I am not there now through 17 unbearable wakes, viewings and funerals, or in my car following a hearse bearing the body of a 14-year-old. I am not there to pay respects, to hear parents weep and wail, to serve food in tents, watch rival high schools march in solidarity, or sell tickets to the community concert to raise money for victims’ families.
I do not feel the collective tension of Douglas kids being called back for their first full day of school to face the media glare, therapy dogs and empty seats. Instead, I listen as CNN’s Anderson Cooper reads the names of each of the 14 kids, coach, athletic director and teacher whose lives were cut short. “We will remember,” I say with the thousands crying at the vigil.
I am here, in Japan, reconnecting with alumni scattered across the nation. I am here with the news, tweeting my little words to brave 15-year-olds who outlived their friends. I am here wondering what might be solid first steps to move forward from this tragedy.
I speak with my former teacher, who taught in the same freshman building to students in those same chairs. I grieve 14 hours ahead. Life is certainly real-time.
I find ways to stay keyed in and cut through the distance. I am glued to CNN’s live stream of the Douglas High town hall-style meeting on gun control, which has over 2.9 million viewers. I simultaneously watch, yelling support and frustration, while rapidly typing messages to fellow alumni and fellow digital viewers.
He is wrong about something, this person who told me I am not aware of real, unfolding news, who told me I do not live there, and therefore I cannot speak.
Japan is my adoptive home — it may even be the place where I spend the rest of my days — but I am still an American citizen; that is also my community and my high school. I am vested in ensuring that generations of children are not snuffed out due to terrible laws.
Just yesterday, in fact, I received my request for a ballot to vote from abroad. I actively seek change from my home here in Japan. Thanks to technology and relationships, it seems we can be the bridge between two very different worlds.
We who live abroad still are part of our hometown or birth nation. We continue to be shaped and affected by what goes on within its borders. We have a voice and a vote, if we choose.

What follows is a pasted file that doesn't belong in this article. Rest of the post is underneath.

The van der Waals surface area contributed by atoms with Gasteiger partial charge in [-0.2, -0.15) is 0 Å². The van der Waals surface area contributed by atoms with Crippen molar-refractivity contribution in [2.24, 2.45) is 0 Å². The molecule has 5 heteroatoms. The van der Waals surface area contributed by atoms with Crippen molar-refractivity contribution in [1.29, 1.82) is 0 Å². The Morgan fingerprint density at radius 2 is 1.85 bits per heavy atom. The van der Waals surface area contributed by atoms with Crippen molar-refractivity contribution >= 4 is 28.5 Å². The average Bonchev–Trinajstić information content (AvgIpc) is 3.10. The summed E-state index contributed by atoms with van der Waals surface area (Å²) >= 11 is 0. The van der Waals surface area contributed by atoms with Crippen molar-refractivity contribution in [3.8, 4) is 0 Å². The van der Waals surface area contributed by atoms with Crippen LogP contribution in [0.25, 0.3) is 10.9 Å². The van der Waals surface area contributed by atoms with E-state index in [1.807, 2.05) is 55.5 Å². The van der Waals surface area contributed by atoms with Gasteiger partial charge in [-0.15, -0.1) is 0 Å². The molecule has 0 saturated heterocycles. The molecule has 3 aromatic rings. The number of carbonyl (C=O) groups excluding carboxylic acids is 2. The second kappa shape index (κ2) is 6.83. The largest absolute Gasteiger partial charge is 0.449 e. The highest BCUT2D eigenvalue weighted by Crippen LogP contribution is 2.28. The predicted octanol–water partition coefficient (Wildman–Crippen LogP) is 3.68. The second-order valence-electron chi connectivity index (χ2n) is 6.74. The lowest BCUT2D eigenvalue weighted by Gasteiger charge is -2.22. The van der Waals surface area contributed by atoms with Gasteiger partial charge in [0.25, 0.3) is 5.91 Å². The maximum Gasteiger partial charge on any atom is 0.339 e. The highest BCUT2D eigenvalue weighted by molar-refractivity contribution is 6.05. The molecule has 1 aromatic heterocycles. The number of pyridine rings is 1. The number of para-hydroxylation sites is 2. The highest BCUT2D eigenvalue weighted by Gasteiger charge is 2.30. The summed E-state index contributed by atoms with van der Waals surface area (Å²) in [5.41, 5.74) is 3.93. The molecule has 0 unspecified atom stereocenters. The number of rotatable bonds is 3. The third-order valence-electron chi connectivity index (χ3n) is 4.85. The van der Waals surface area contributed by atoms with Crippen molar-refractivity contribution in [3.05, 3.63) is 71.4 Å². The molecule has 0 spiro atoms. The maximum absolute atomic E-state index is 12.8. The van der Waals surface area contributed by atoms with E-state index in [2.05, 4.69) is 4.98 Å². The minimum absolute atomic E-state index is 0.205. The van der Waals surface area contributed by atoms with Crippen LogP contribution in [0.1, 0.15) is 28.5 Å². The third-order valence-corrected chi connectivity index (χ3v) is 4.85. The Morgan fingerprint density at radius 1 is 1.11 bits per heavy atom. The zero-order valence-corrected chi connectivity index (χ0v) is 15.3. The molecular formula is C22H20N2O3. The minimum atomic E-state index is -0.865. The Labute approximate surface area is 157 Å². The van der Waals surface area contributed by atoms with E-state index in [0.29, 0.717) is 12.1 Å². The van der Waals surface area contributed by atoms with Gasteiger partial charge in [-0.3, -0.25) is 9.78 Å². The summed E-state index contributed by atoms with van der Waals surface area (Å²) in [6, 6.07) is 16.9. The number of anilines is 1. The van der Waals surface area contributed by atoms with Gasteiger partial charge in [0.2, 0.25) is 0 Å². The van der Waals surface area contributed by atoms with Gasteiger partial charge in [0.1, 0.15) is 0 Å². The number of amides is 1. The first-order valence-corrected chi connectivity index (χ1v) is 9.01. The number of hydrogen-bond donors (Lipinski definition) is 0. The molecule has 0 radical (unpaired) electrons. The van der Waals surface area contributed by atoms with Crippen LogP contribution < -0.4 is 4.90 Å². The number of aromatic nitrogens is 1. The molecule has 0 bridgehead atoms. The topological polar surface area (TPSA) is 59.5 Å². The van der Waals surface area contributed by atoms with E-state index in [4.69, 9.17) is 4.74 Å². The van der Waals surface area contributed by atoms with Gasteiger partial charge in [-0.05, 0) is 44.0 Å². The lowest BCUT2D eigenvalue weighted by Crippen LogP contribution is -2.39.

I carry South Florida in my throat — it certainly feels that way these days. I have prayed through my own code red alarms (both the drill and the real thing) while teaching in South Florida. I have also taught students here, in a nation where guns are almost impossible to get hold of.
Those of us overseas, especially in gun-averse Japan, know life without fear of a shooter attacking our schools. We know concerts without anxiety and movie theaters where the only “bangs” are on-screen. Japan is not Eden, but in the wake of more devastation in America and what feels like hopeless, widespread proliferation of guns — with the insanity of AR-15 assault rifles being sold legally to 18-year-olds — well, it feels closer to it.
Our children sleep through a small tremor in the night. It’s over and we’re safe. They don’t even stir. Asked about guns, they know only water pistols and ¥100-store revolvers. This is a luxury, I think, to only know toys.
I want my nephews and niece in America to know freedom from guns too. Everyone’s children should be so innocent.
Yes, that school in the U.S. all over the news? It’s mine. But really, it could be any American’s.
Melissa Uchiyama writes about travel, education and culture, including raising multicultural kids; see www.melibelleintokyo.com/writing-projects. Twitter: @melibelletokyo. Foreign Agenda is a forum for opinion about issues related to life in Japan.